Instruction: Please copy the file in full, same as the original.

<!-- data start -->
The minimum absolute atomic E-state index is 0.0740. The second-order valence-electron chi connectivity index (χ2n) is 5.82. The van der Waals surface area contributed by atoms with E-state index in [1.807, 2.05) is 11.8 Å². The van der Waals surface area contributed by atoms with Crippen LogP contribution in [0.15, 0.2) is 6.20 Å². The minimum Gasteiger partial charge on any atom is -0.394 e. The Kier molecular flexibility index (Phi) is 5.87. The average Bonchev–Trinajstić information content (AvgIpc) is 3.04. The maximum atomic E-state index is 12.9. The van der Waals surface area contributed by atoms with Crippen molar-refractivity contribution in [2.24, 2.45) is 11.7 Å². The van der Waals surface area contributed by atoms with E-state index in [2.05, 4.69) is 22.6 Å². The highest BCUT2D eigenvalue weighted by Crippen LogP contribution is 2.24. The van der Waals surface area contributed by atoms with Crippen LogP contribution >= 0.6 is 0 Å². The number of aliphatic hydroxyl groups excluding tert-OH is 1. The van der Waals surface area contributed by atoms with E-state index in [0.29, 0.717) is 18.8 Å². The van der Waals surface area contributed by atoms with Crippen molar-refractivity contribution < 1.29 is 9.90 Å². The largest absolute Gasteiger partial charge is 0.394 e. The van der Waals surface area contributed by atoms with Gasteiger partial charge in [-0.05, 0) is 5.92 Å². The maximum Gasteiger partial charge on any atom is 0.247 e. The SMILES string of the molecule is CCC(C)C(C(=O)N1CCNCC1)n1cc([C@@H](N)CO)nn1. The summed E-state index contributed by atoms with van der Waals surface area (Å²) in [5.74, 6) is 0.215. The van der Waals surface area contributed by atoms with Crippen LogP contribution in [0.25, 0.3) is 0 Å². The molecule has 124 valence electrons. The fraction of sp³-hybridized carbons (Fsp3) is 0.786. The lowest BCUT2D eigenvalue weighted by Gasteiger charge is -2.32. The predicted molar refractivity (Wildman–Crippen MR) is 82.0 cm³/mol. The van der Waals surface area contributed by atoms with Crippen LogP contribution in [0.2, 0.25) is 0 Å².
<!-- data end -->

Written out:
The minimum absolute atomic E-state index is 0.0740. The second-order valence-electron chi connectivity index (χ2n) is 5.82. The van der Waals surface area contributed by atoms with E-state index in [1.807, 2.05) is 11.8 Å². The van der Waals surface area contributed by atoms with Crippen LogP contribution in [0.15, 0.2) is 6.20 Å². The minimum Gasteiger partial charge on any atom is -0.394 e. The Kier molecular flexibility index (Phi) is 5.87. The average Bonchev–Trinajstić information content (AvgIpc) is 3.04. The maximum atomic E-state index is 12.9. The van der Waals surface area contributed by atoms with Crippen molar-refractivity contribution in [2.24, 2.45) is 11.7 Å². The van der Waals surface area contributed by atoms with E-state index in [2.05, 4.69) is 22.6 Å². The highest BCUT2D eigenvalue weighted by Crippen LogP contribution is 2.24. The van der Waals surface area contributed by atoms with Crippen LogP contribution >= 0.6 is 0 Å². The number of aliphatic hydroxyl groups excluding tert-OH is 1. The van der Waals surface area contributed by atoms with E-state index in [0.29, 0.717) is 18.8 Å². The van der Waals surface area contributed by atoms with Crippen molar-refractivity contribution < 1.29 is 9.90 Å². The largest absolute Gasteiger partial charge is 0.394 e. The van der Waals surface area contributed by atoms with Gasteiger partial charge in [-0.05, 0) is 5.92 Å². The maximum Gasteiger partial charge on any atom is 0.247 e. The SMILES string of the molecule is CCC(C)C(C(=O)N1CCNCC1)n1cc([C@@H](N)CO)nn1. The summed E-state index contributed by atoms with van der Waals surface area (Å²) in [5.74, 6) is 0.215. The van der Waals surface area contributed by atoms with Crippen LogP contribution in [0.25, 0.3) is 0 Å². The molecule has 124 valence electrons. The fraction of sp³-hybridized carbons (Fsp3) is 0.786. The lowest BCUT2D eigenvalue weighted by Gasteiger charge is -2.32. The predicted molar refractivity (Wildman–Crippen MR) is 82.0 cm³/mol. The van der Waals surface area contributed by atoms with Crippen LogP contribution in [0.2, 0.25) is 0 Å².